The average per capita rural income increased from CNY4,675 in 2010 to CNY13,889 in 2020. In addition to the increased area of water-saving irrigation, the project supported high-value agriculture such as yellowhorn and protected agriculture in Binggou and Ma’anshan, which contributed to the increase in rural income.

“The project had a strong development impact in terms of achieving water conservation and boosting rural incomes from improved agriculture production, delivering its planned outputs effectively,” says East Asia Director General M. Teresa Kho. “It achieved its intended outcomes by increasing quality and value of horticultural crops in Ningxia. The project also made positive contributions to the ADB Strategy 2030 long-term organizational priorities.”

 Graham Dwyer

Graham Dwyer

Principal Communications Specialist, Department of Communications, ADB

This article is reproduced from Asian Development Bank.

FAR Sight Needed

Ensuring a constant level of grain production in the PRC and maintaining the country’s gains in eliminating poverty are put forward as twin policy priorities in the No 1 Central Document, released by the State Council in February. These priorities are consistent with various other government visions for the coming years, including the 14th Five-Year Plan for National Economic and Social Development (2021–2025), and will also contribute significantly to achieving the United Nations Sustainable Development Goals.

However, reaching these targets in a way that benefits farmers, agriculture and rural development (FAR), or san nong in Chinese, is far from straightforward, due to challenges such as soil pollution, the effects of climate change and the urban-rural income gaps. Addressing these challenges will make a far-reaching contribution to the country’s development agenda.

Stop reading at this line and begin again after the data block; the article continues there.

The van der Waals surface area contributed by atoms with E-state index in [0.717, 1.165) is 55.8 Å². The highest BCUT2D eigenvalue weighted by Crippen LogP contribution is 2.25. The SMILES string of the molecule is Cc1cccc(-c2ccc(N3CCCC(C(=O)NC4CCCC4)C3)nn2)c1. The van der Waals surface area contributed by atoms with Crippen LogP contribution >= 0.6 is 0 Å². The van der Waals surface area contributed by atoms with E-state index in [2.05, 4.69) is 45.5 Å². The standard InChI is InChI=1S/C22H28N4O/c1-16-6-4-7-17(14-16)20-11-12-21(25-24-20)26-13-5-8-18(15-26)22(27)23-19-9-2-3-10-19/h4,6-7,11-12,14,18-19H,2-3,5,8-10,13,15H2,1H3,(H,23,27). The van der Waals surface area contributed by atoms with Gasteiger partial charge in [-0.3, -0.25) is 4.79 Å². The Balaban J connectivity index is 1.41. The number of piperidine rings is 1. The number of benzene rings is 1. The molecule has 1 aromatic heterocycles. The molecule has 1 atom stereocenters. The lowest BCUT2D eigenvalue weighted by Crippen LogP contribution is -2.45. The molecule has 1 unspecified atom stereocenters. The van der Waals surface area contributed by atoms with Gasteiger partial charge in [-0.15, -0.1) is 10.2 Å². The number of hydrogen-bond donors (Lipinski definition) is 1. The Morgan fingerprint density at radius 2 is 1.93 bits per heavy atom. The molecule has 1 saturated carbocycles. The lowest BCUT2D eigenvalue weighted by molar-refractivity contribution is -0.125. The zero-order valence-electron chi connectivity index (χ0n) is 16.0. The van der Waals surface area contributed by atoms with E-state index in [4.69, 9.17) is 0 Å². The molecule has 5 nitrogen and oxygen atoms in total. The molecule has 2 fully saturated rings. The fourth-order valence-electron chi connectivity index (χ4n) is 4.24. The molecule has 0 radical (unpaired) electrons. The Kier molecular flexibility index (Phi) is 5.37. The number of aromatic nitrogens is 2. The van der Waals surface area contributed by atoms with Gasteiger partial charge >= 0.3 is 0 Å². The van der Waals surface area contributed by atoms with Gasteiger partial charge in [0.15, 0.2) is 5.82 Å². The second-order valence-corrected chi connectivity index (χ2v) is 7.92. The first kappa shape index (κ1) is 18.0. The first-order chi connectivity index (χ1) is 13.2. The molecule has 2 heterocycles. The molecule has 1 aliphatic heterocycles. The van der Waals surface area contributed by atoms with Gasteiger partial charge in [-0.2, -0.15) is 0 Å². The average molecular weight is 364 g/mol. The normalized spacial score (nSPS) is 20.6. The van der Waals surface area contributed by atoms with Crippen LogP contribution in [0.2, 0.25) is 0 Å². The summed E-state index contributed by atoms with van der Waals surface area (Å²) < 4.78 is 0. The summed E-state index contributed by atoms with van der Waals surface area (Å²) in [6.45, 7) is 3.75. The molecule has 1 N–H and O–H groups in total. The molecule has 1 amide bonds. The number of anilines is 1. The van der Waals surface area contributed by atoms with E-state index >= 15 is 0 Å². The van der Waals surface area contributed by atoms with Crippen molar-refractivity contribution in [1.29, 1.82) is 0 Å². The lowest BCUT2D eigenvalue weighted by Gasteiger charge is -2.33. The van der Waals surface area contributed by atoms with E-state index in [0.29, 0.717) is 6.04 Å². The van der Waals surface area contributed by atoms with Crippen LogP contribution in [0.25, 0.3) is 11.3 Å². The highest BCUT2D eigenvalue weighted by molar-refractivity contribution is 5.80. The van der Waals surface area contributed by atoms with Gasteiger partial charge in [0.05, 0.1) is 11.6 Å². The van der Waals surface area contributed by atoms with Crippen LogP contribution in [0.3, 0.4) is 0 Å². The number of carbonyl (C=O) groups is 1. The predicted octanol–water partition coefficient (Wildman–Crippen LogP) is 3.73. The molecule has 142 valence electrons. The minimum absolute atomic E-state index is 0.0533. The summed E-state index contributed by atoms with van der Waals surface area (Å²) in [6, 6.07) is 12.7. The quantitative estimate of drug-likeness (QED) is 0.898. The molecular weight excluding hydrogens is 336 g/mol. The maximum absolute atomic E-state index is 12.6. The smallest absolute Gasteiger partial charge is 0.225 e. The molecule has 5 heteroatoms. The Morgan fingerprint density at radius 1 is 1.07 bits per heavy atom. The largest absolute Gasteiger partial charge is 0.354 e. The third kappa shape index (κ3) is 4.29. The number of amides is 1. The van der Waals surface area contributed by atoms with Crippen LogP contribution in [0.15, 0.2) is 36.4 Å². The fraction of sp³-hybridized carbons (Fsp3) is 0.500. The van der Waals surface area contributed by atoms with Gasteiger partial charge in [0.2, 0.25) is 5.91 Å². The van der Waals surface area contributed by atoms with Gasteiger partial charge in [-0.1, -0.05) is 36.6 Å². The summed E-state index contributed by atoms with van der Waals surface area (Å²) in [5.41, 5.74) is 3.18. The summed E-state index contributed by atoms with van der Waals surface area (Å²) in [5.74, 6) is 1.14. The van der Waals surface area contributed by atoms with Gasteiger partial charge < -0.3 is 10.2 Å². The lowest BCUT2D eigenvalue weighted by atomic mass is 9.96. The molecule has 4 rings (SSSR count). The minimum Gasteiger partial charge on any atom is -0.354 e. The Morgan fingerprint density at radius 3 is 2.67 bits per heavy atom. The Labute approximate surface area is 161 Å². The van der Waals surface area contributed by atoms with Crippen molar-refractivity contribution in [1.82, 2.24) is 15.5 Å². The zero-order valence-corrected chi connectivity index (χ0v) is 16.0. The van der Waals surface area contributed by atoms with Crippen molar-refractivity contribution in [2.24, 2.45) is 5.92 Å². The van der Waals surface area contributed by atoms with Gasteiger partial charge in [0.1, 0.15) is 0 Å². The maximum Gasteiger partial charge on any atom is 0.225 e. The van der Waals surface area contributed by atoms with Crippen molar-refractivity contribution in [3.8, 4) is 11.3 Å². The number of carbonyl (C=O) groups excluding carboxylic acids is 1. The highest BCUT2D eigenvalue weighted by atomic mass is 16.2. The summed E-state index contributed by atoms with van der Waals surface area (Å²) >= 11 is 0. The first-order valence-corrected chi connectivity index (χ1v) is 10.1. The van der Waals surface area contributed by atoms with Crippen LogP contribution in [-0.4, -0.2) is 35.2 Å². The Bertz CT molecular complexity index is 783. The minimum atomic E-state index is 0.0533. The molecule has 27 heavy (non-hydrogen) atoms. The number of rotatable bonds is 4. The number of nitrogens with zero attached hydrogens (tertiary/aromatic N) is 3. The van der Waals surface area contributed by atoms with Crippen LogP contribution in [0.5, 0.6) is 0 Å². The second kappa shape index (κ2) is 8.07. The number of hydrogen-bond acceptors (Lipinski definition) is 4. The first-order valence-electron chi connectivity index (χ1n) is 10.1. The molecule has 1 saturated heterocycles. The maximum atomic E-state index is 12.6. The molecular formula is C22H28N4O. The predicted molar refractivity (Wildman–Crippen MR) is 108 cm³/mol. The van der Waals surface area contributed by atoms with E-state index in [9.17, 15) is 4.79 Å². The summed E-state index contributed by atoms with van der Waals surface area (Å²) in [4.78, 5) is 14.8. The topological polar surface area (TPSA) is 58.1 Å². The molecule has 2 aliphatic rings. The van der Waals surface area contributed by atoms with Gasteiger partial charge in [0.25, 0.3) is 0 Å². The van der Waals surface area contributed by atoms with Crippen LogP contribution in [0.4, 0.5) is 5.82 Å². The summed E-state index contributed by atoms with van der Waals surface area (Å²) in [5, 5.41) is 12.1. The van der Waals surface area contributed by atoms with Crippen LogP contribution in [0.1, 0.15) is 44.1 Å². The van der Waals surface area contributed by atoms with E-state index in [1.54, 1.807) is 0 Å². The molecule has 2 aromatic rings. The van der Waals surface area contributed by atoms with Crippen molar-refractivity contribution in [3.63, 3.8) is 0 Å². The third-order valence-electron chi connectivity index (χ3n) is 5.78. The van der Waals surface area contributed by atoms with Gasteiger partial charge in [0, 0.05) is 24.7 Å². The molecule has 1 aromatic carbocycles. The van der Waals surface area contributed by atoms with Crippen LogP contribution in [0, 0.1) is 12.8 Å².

The first challenge is achieving a balance between the quality and quantity of food supply. The demand for more nutritious and healthy foods is increasing. For example, the production of meats is anticipated to increase by 15 percent from 2021 to 2025. An additional 30 million hectares of land is needed to grow the vegetables and fruits required to improve people’s diets. At the same time, conservation agriculture and fewer chemicals in farming may reduce yield in cultivated lands while benefiting the environmental quality.

Soil quality is another major challenge as a result of land degradation, chemical pollution and plastic residues. Although programs to combat soil pollution have had some success since 2016, there must be methodical efforts to remove existing pollutants from soils completely while preventing additional pollution from occurring. Also, resources such as water and fertilizers should be improved further to boost efficiency. The PRC’s overall water use efficiency is at a relatively low level and needs to be improved significantly to be compatible with the country’s sustainable development.

Extreme weather events such as floods and drought caused by climate change pose growing risks to crop systems. For example, flooding in the summer of 2021 damaged about 10 percent of the cultivated land in Shanxi province and about 6 percent in Henan province. Agriculture accounts for more than 10 percent of the PRC’s total greenhouse gas emissions. The stepping up of meat, milk and egg production during the 14th Five-Year Plan period may add about 330 million metric tons of carbon dioxide equivalent emissions. Increasing use of machinery in farming (from the current 70 percent to 75 percent by 2025) would also emit more GHGs into the atmosphere. Emissions on this scale may present an obstacle to the PRC’s pledge to peak its carbon emissions before 2030.